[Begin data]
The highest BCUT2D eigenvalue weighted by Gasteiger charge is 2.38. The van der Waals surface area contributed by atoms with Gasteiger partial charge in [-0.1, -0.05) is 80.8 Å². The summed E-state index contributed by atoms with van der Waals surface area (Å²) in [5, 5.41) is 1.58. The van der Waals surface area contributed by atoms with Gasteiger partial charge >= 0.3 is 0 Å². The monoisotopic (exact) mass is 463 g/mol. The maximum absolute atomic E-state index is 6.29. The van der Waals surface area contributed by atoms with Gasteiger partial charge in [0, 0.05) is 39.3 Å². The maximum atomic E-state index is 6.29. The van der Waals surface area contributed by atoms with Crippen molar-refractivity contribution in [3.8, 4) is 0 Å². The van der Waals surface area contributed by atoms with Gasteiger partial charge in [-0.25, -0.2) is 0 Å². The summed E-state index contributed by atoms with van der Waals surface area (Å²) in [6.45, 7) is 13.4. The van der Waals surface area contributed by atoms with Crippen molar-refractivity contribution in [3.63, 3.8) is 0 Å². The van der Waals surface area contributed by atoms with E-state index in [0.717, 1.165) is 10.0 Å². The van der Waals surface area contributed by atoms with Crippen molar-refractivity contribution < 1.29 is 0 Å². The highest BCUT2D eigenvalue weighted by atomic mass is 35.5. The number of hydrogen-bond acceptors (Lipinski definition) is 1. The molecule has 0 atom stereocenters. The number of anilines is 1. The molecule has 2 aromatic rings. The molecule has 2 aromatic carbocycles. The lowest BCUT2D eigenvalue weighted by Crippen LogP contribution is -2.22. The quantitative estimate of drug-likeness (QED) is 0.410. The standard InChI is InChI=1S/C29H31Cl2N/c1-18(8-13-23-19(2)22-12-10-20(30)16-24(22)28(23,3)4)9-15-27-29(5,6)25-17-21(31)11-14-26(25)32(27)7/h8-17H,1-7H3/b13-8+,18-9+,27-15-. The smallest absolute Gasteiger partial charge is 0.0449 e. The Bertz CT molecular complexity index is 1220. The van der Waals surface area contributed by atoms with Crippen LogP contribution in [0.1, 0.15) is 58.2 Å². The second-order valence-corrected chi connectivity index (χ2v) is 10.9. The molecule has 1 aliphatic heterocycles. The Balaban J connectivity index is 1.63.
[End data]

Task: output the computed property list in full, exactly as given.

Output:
The highest BCUT2D eigenvalue weighted by Gasteiger charge is 2.38. The van der Waals surface area contributed by atoms with Gasteiger partial charge in [-0.1, -0.05) is 80.8 Å². The summed E-state index contributed by atoms with van der Waals surface area (Å²) in [5, 5.41) is 1.58. The van der Waals surface area contributed by atoms with Gasteiger partial charge >= 0.3 is 0 Å². The monoisotopic (exact) mass is 463 g/mol. The maximum absolute atomic E-state index is 6.29. The van der Waals surface area contributed by atoms with Gasteiger partial charge in [0, 0.05) is 39.3 Å². The maximum atomic E-state index is 6.29. The van der Waals surface area contributed by atoms with Crippen molar-refractivity contribution in [3.8, 4) is 0 Å². The van der Waals surface area contributed by atoms with Gasteiger partial charge in [-0.25, -0.2) is 0 Å². The summed E-state index contributed by atoms with van der Waals surface area (Å²) in [6.45, 7) is 13.4. The van der Waals surface area contributed by atoms with Crippen molar-refractivity contribution in [3.63, 3.8) is 0 Å². The van der Waals surface area contributed by atoms with E-state index in [0.717, 1.165) is 10.0 Å². The van der Waals surface area contributed by atoms with Crippen molar-refractivity contribution < 1.29 is 0 Å². The highest BCUT2D eigenvalue weighted by atomic mass is 35.5. The number of hydrogen-bond acceptors (Lipinski definition) is 1. The molecule has 0 atom stereocenters. The number of anilines is 1. The molecule has 2 aromatic rings. The molecule has 2 aromatic carbocycles. The lowest BCUT2D eigenvalue weighted by Crippen LogP contribution is -2.22. The quantitative estimate of drug-likeness (QED) is 0.410. The standard InChI is InChI=1S/C29H31Cl2N/c1-18(8-13-23-19(2)22-12-10-20(30)16-24(22)28(23,3)4)9-15-27-29(5,6)25-17-21(31)11-14-26(25)32(27)7/h8-17H,1-7H3/b13-8+,18-9+,27-15-. The smallest absolute Gasteiger partial charge is 0.0449 e. The Bertz CT molecular complexity index is 1220. The van der Waals surface area contributed by atoms with Crippen LogP contribution in [0.1, 0.15) is 58.2 Å². The second-order valence-corrected chi connectivity index (χ2v) is 10.9. The molecule has 1 aliphatic heterocycles. The Balaban J connectivity index is 1.63.